“She has malaria.”

For a moment, I thought my roommate was talking about someone else. A student or fellow teacher perhaps. My doting neighbor came by to check in like always and noticed my concentration was off as she unleashed her round of morning questions.

“Asha,” she said in her thick accent that makes every word sound aggressive. (Cameroonian lingo: Asha is a word to express empathy that loosely means, “I feel sorry for your life.”)

“Africa. Mosquitoes.” She smiled like it was an inside joke and I missed the punchline.

Malaria is as common as the flu around here. Cameroonians get it several times a year. Those who can afford it, take treatments then head to work the next day. Those who can't die. When I talk about it with other American volunteers in Buea we laugh it off; some even take their chances and skip their anti-malaria meds. Well, ain't crazy. I took my anti-malaria meds like it was my religion.

When I woke Thursday, I pressed both sides of my forehead to keep my migraine from exploding all over the concrete walls. I couldn't keep my eyes open for more than 10 seconds. My body was lethargic. My pjs and sheets were dripping. I took some extra strength Excedrin thinking it was just my body adjusting to the dry season.

I stalked our living room floor trying to muster the energy to make it to my last class after sleeping in. Then came the chills. My body shook furiously under my blanket and damp tank top. This wasn't exhaustion. Or dehydration. I swallowed my pride and told my roommate all my symptoms, still convincing myself it was dehydration.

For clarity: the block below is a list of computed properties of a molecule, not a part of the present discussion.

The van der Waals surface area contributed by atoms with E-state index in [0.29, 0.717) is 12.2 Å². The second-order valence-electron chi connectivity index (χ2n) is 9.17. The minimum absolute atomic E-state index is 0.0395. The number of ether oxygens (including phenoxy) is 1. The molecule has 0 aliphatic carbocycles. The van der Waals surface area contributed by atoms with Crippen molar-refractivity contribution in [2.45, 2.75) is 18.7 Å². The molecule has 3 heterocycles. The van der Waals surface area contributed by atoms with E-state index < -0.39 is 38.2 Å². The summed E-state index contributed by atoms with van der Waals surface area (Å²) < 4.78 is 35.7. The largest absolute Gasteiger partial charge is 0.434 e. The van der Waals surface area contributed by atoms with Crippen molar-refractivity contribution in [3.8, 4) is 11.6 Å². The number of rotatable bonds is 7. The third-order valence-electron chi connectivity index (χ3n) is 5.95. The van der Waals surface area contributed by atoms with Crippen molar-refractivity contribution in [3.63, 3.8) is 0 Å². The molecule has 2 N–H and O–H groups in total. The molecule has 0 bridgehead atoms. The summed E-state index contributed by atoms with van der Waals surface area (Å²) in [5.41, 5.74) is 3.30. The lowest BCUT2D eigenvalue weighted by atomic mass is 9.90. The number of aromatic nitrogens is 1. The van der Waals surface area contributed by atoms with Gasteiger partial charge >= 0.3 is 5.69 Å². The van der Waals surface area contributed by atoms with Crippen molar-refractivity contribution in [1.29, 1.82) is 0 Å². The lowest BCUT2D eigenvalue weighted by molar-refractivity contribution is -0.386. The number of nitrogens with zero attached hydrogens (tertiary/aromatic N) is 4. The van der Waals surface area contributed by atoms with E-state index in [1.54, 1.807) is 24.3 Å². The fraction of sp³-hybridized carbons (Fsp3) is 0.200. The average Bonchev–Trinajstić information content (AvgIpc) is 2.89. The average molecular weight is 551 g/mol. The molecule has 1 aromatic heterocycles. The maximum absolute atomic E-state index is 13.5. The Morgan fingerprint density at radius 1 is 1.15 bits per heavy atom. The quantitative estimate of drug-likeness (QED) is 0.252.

She called the American doctor at a clinic near by. They tag-teamed the diagnosis and put me on malaria medication that night.

Friday night was rough; my body knocked against the wood board below my mattress. Most of my fleeting dreams were about America (No surprise there). In the moments of delirium I recited Psalms 23 (out of sequence), and replayed scenes in my mind from one of my favorite movies: Crooklyn.

By the time my roommate came in at 4 a.m. to give me my second treatment, my fever broke. Still groggy, I mumbled a 'thanks,' and rolled back over.


Chills gone. Had enough energy to eat. Collected Ashas and headpats from my neighbors. I am in my right mind. I can sit up for longer than 5 minutes. And I took treatments early enough to avoid more severe side effects. Grateful.


I never longed more for the comforts of home: Hot sheets pulled fresh from the dryer on my bed, my mom waiting to baby and nurse me back to health, and The Cosby Show DVDs on repeat. Finished the last chapter of Mitch Albom's “Tuesdays with Morrie,” (a story about a dying professor and the life lessons he leaves to his student).

The phrase repeated near the end of the professor's life, “when you're in bed, you're dead,” left me depressed and wishing I'd spent the afternoon watching YouTube videos fail to upload on my “high speed” Cameroonian internet.

But, as I set my alarm for Monday most of the symptoms were gone and the few bursts of energy I was granted allowed me to catch up on completing the multimedia curriculum for my classes.

Tomorrow, I'll put on my “I survived malaria” badge and will be the envy of all American volunteers in Buea.